When I’m giving a wine talk there will inevitably be questions from the audience keen to understand more about the wine they’ve just bought on their last visit to the supermarket, or some question that’s been niggling away waiting to be answered from someone who knows. While I try my best to fit into this category I don’t claim to know all the answers but here are a few of my answers to the questions I get asked most frequently – which usually starts with “Why do the French spell it Syrah and the Aussies Shiraz?”.
Well my answer to that is yes Shiraz can also be spelt Syrah – it’s the same grape variety just grown somewhere with a different spelling system. Nobody is quite sure why the spelling changed when immigrants took cuttings of Syrah grape vines down-under but it’s probably down to the fact that, until this century, most people couldn’t write, and the few that were able to, did so using a spelling system based on how they heard the word being pronounced. Or possibly how they saw someone else spelling it, or even if they just felt like trying out a few alternatives now and again – just think of the many ways William Shakespeare spelt his name, or is that Bill Shackspar?
Another commonly asked questions is “Which type of wine, on the whole, is most likely to make my mouth feel dry: white, rosé or red?”.
Tricky one this. It’s red wine. Well it’s all down to the tannin. Tannin is found in grape pips and grape skins – and it’s the skins that give red wine its high tannin levels because these are added to the mix when you make red wine. Rosé wine has the skins taken out of the brew after only a short time so the tannin (and colour) is lower. In white wine the skins aren’t used at all, so consequently it generally has a lower tannin content and so feels less drying when you drink it. So now you know.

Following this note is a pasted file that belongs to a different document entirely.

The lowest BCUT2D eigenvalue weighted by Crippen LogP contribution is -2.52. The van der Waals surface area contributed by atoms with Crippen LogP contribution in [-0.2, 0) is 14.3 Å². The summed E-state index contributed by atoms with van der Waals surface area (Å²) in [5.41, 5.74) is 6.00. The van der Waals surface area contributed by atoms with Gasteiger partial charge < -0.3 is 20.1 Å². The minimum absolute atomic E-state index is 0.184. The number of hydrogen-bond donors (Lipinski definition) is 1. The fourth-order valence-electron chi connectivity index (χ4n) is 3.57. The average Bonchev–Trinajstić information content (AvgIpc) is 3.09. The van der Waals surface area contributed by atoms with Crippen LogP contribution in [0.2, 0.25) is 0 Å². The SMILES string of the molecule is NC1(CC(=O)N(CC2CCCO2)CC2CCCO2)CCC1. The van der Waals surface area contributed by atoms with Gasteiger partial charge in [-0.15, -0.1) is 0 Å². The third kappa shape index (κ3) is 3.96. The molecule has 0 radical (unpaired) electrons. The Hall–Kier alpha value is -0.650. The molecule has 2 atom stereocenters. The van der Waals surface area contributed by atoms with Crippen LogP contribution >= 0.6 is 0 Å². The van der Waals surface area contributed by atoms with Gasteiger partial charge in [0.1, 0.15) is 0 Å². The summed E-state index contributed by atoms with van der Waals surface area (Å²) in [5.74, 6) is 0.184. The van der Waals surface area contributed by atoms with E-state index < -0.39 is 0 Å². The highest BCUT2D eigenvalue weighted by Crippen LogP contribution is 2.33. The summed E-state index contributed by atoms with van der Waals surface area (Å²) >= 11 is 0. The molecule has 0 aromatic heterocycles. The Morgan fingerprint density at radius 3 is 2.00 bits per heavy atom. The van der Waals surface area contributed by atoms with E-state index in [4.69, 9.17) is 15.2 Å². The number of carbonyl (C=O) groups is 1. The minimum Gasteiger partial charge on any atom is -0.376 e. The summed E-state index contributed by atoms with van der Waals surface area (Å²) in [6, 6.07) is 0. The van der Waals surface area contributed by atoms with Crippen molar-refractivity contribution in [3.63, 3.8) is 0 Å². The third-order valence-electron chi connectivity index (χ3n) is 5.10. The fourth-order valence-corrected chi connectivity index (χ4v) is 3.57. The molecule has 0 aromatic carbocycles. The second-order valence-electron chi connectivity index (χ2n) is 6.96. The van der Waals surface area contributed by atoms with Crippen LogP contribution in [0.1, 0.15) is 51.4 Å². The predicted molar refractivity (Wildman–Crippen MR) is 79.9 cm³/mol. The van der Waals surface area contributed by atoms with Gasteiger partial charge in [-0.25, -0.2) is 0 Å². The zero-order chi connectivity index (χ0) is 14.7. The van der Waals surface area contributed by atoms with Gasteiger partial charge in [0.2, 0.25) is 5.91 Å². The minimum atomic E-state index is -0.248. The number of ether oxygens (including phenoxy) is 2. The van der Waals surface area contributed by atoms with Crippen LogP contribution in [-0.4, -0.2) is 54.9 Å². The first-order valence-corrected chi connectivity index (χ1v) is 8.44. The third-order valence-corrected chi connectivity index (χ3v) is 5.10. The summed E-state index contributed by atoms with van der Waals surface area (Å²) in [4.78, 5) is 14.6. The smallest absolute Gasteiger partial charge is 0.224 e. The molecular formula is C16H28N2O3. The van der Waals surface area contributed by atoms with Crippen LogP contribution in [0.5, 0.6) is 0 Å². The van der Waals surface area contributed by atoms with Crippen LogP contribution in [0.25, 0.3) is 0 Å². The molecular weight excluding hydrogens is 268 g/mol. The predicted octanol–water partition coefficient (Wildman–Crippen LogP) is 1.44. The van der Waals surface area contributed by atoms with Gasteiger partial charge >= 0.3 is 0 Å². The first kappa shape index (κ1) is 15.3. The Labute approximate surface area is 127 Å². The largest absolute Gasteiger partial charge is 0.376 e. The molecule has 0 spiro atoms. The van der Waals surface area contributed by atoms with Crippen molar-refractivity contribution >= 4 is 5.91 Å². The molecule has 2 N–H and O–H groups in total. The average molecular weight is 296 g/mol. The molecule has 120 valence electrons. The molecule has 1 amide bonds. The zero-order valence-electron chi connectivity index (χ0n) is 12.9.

And lastly, “Chablis – what grape variety is that made of?”.
The answer is Chardonnay – if it’s labelled Chablis that’s what’s inside. The French labelling system grew up around naming the place where the wine was made, not what was inside as often this a mish-mash of many grape varieties which it didn’t seem important to know as long as the wine inside tasted nice. But then along came the Australian wine makers in the 1980s with no readily-known wine regions so they decided to put the grape variety on the label instead. And this sytem took off, so much so that many French wine makers now put both the region and grape variety on the label.
PG Wine Reviews
Sainsbury’s Taste the Difference French Fronton Rosé 2014
£6 Sainsbury’s (down from £8 until May 17)
More of a light red than a rosé made with the grape varieties Négrette, Cabernet Sauvignon and Syrah (or is that Shiraz?) – all of which can be made into some oomphy tasting red so you’d the pink version to be pretty tasty too. Which it is. Expect spicy blackberry, bubblegum and a bit of liquorice.
Sainsbury’s Taste the Difference Spanish Navarra 2013
£6 Sainsbury’s (down from £7 until May 17)
Another blend, this time it’s made from Garnacha (which can also be spelt Grenache), Graciano and Tempranillo. The result is a deep red that tastes of sloe and blackberry – the dryness of the sloe flavour indicating presence of tannin.
Tweet me a wine question @huxelrebe
© Paula Goddard 2016 www.paulagoddard.com